Inflation low but negative real returns persist
Today, we at Bourse take a look at the local financial system with respect to inflation, liquidity and the negative real yields which have persisted for TT Dollar fixed income investors.
According to data from the Central Statistical Office, headline inflation – as measured by the Retail Price Index – decreased to 3.3 per cent year on year (y-o-y) in April, from 3.9 per cent in March and 5.6 per cent in December 2013. Food inflation – the main driver of headline inflation – continued its downward trend to 4.1 per cent in April from 10.2 per cent in December 2013. Core inflation (inflation ex-food prices) increased to 2.7 per cent in February 2014.
Construction and distribution sectors maintained their upward trend for the first quarter of 2014, with cement sales increasing 7.5 per cent (y-o-y), new car sales increasing in excess of 12.5 per cent (y-o-y). It should be noted that for the year ended December 2013, Real GDP experienced growth of 1.5 per cent (y-o-y) and is projected to be 2.5 per cent (y-o-y) in 2014.
According to CBTT statistics, activity in lending has picked up the pace. As at March 2014, Private Sector Credit Growth increased year-on-year by 5.7 per cent, while growth in Loans to Incorporated Businesses advanced 3.3 per cent. Figure 1 highlights lending growth rates to the private sector and incorporated businesses.
Fixed Income Investors Toil
Despite this growth in lending, our financial system remains awash with liquidity. Daily average excess reserves at the CBTT were TT$8.4 billion in May 2014, up from TT$6.3 billion in March 2014. The continuing buildup of excess reserves is symptomatic of deposits building in the financial system at a faster rate than financial institutions can lend (see Figure 2).
The result has been a depression of interest rates across the local capital markets. In particular, fixed income investors continue to bear the pain of negative real returns in a low interest rate environment with persistent (albeit lower) inflation. Figure 3 illustrates the difference between the headline inflation rate and the yield on a 10-year Government of Trinidad & Tobago TT-Dollar bond over the last 3-years.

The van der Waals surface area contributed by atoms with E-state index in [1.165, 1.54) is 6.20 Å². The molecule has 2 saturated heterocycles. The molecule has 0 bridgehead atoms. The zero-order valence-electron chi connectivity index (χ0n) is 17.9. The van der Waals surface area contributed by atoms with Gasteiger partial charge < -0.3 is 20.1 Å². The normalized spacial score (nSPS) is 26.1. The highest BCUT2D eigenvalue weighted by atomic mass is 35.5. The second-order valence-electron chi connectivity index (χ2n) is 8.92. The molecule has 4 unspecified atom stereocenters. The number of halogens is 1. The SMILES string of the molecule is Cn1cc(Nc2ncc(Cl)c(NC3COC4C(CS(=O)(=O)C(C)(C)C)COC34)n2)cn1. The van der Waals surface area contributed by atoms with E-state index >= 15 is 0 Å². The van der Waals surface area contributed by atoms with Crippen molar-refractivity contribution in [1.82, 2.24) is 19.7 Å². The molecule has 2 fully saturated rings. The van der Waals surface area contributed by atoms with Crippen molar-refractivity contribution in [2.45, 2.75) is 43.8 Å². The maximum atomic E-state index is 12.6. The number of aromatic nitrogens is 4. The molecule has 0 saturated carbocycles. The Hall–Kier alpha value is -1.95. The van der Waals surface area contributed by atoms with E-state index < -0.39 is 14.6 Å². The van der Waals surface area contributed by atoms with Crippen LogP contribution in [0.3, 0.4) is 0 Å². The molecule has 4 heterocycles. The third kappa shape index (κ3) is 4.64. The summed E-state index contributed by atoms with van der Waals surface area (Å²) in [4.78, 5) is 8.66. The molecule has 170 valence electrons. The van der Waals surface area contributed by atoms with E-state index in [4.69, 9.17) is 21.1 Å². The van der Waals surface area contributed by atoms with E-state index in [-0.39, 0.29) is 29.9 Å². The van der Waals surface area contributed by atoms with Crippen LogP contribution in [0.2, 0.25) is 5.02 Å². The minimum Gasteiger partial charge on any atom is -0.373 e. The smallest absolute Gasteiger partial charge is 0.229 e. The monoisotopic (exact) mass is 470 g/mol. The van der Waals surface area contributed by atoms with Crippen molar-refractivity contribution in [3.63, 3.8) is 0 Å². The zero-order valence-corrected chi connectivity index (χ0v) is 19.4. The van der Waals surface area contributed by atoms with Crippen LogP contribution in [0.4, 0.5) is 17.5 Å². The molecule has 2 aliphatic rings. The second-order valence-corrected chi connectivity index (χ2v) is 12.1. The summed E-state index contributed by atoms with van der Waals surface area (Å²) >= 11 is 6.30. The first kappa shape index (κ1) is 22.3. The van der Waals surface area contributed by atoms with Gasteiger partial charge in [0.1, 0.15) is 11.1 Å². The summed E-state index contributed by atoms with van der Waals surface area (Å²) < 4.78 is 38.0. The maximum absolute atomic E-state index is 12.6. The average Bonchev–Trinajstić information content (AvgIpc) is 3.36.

While the Central Bank has been working to address the buildup of excess liquidity (with the aid of increased borrowing limits under the Treasury Bills and Treasury Notes Acts), it will undoubtedly take a considerable effort and/or liquidity event to nudge interest rates on an upward trajectory. This view is put forward with the knowledge that banking reserve ratios are at already elevated levels (17 per cent), so that the CBTT’s ability to mop-up liquidity beyond Open Market Operations becomes somewhat limited.
Bond Market Developments
On the horizon, several pending private and public bond issues promise to absorb at least some liquidity from the financial system.
The Central Bank recently opened an auction for a TT$1 billion Government of Trinidad & Tobago Bond with a 7-year tenor and a coupon rate of 2.20 per cent. This on its own may not achieve much in terms of reducing liquidity in the financial system, although it is expected to be well-subscribed given the paucity of TTD fixed income assets.
Neal & Massy Holdings Limited (NML) has approached the capital market for a private placement of TT$1.2 billion, TT$700M of which will be for refinancing purposes with $500M to be raised as new funding. Up to three separate tranches are expected to be issued the range of 7-15 year tenors.
Telecommunications Services of Trinidad & Tobago Ltd. (TSTT) is also in the capital market to raise TT$1.8 billion in debt financing as it undergoes major organisational change. The financing comprises part of its five-year strategic plan to turn around the company’s fortunes.
Next move for investors?
Investors may recall Bourse’s 2014 Investment Themes, which included:
1. Target Positive Inflation Adjusted Returns
2. Lengthen your Investment Horizon
3. Diversify across Currencies
4. Diversify across Asset Classes
It is clear that the local TTD fixed income environment makes it difficult to achieve the first theme of positive inflation adjusted returns. Even when lengthening your investment horizon to 10 years in GORTT bonds, real returns remain negative. It is imperative then, that investors look beyond the shores of Trinidad & Tobago to preserve their purchasing power and grow their wealth. To do so, investors who have access to hard currency may consider USD-denominated fixed income assets, which would provide positive real returns. Diversifying across asset classes also makes sense, as equities may provide better dividend yields (the Trinidad and Tobago Composite Index provides an average dividend yield of around 3 per cent) as well as the potential for capital appreciation through selective stock picks.
For more information please contact Bourse Securities Limited, at 628-9100 or email us at email@example.com.